South Slave

Kátł’odeeche First Nation passes land law


The Kátł’odeeche First Nation (KFN) is the first group in the NWT to pass a land law allowing it to effectively manage its own land and resources, Chief April Martel said on Wednesday.

The land law gives KFN the power to make decisions over its land, resources, and economic development, something Martel says is an important step.

“This opens the door for where we want to go and what we want to develop on Kátł’odeeche Reserve,” she said.

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Out of 497 eligible voters, 153 voted. Of those, 144 people voted in favour of the land law. There were eight votes not in favour and one spoiled ballot. 

A little over 30 percent of eligible voters cast a vote. Only 20 percent needed to cast a ballot in order for the law to be passed, provided more than half of the votes were in favour.

The KFN is the 97th First Nations group to pass a land law in all of Canada, according to Martel.

Previously, the First Nation’s land and resources were governed by the Indian Act, which meant KFN had its funding administered by the government.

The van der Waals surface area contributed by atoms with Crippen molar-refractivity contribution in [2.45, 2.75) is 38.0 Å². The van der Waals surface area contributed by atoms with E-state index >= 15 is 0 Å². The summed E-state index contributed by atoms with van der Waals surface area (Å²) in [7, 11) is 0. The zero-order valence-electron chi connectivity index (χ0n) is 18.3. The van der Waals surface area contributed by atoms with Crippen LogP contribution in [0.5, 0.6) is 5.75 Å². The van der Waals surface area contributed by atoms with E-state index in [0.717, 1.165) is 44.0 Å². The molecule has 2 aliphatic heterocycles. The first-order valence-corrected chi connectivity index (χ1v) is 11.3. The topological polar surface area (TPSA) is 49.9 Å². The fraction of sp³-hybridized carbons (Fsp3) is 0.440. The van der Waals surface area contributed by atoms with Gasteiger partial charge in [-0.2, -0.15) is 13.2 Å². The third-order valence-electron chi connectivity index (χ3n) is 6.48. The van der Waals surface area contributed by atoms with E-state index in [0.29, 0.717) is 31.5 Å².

KFN will now directly receive and administer funding to manage the land. KFN’s land code development website states it will “allow for more timely and effective land management decisions to be made locally.”

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The next step will be a transition period as responsibilities – and liabilities – are transferred to the KFN.

Martel says there are already ideas for change on the reserve.

“There’s a plan for everything with moving forward and for all areas of the Kátł’odeeche reserve,” she said.

Martel said the KFN must now make laws related to the transferred powers, which may require a new committee.

Martel said the shift had been a long process, as the community had to wait for an agreement to be created and signed by Crown-Indigenous Relations and Northern Affairs Canada.

According to the chief, the KFN “took it out of their hands and typed it up” to get the agreement signed after more than 10 months of waiting.

“I want to thank the Elders who created this reserve,” she said.

“They look forward to the future of their young people.”

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